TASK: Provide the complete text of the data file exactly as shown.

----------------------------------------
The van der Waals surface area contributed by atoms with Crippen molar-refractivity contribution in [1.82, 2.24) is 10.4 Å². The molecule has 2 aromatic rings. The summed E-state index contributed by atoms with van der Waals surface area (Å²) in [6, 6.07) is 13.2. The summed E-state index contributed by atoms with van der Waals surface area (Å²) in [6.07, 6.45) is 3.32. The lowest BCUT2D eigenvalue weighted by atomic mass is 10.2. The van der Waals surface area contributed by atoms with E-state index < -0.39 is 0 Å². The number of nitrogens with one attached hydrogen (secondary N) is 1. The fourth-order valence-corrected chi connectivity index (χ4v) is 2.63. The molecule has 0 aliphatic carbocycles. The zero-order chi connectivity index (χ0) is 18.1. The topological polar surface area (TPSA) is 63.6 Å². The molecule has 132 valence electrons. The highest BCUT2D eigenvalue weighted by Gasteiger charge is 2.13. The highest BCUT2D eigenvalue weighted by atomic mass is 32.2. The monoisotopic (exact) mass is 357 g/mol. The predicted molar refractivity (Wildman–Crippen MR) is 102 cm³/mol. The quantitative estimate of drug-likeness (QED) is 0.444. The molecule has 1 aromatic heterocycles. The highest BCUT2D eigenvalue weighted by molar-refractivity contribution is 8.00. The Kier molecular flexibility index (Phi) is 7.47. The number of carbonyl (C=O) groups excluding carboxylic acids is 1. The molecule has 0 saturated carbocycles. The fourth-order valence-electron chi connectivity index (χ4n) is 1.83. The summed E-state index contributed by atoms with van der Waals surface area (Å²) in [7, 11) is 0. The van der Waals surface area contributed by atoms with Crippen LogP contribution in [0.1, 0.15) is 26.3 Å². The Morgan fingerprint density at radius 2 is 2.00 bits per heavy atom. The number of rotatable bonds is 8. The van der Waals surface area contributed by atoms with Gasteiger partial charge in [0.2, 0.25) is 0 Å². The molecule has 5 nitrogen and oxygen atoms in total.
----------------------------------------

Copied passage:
The van der Waals surface area contributed by atoms with Crippen molar-refractivity contribution in [1.82, 2.24) is 10.4 Å². The molecule has 2 aromatic rings. The summed E-state index contributed by atoms with van der Waals surface area (Å²) in [6, 6.07) is 13.2. The summed E-state index contributed by atoms with van der Waals surface area (Å²) in [6.07, 6.45) is 3.32. The lowest BCUT2D eigenvalue weighted by atomic mass is 10.2. The van der Waals surface area contributed by atoms with E-state index < -0.39 is 0 Å². The number of nitrogens with one attached hydrogen (secondary N) is 1. The fourth-order valence-corrected chi connectivity index (χ4v) is 2.63. The molecule has 0 aliphatic carbocycles. The zero-order chi connectivity index (χ0) is 18.1. The topological polar surface area (TPSA) is 63.6 Å². The molecule has 132 valence electrons. The highest BCUT2D eigenvalue weighted by Gasteiger charge is 2.13. The highest BCUT2D eigenvalue weighted by atomic mass is 32.2. The monoisotopic (exact) mass is 357 g/mol. The predicted molar refractivity (Wildman–Crippen MR) is 102 cm³/mol. The quantitative estimate of drug-likeness (QED) is 0.444. The molecule has 1 aromatic heterocycles. The highest BCUT2D eigenvalue weighted by molar-refractivity contribution is 8.00. The Kier molecular flexibility index (Phi) is 7.47. The number of carbonyl (C=O) groups excluding carboxylic acids is 1. The molecule has 0 saturated carbocycles. The fourth-order valence-electron chi connectivity index (χ4n) is 1.83. The summed E-state index contributed by atoms with van der Waals surface area (Å²) in [7, 11) is 0. The van der Waals surface area contributed by atoms with Crippen LogP contribution in [0.1, 0.15) is 26.3 Å². The Morgan fingerprint density at radius 2 is 2.00 bits per heavy atom. The number of rotatable bonds is 8. The van der Waals surface area contributed by atoms with Gasteiger partial charge in [0.2, 0.25) is 0 Å². The molecule has 5 nitrogen and oxygen atoms in total.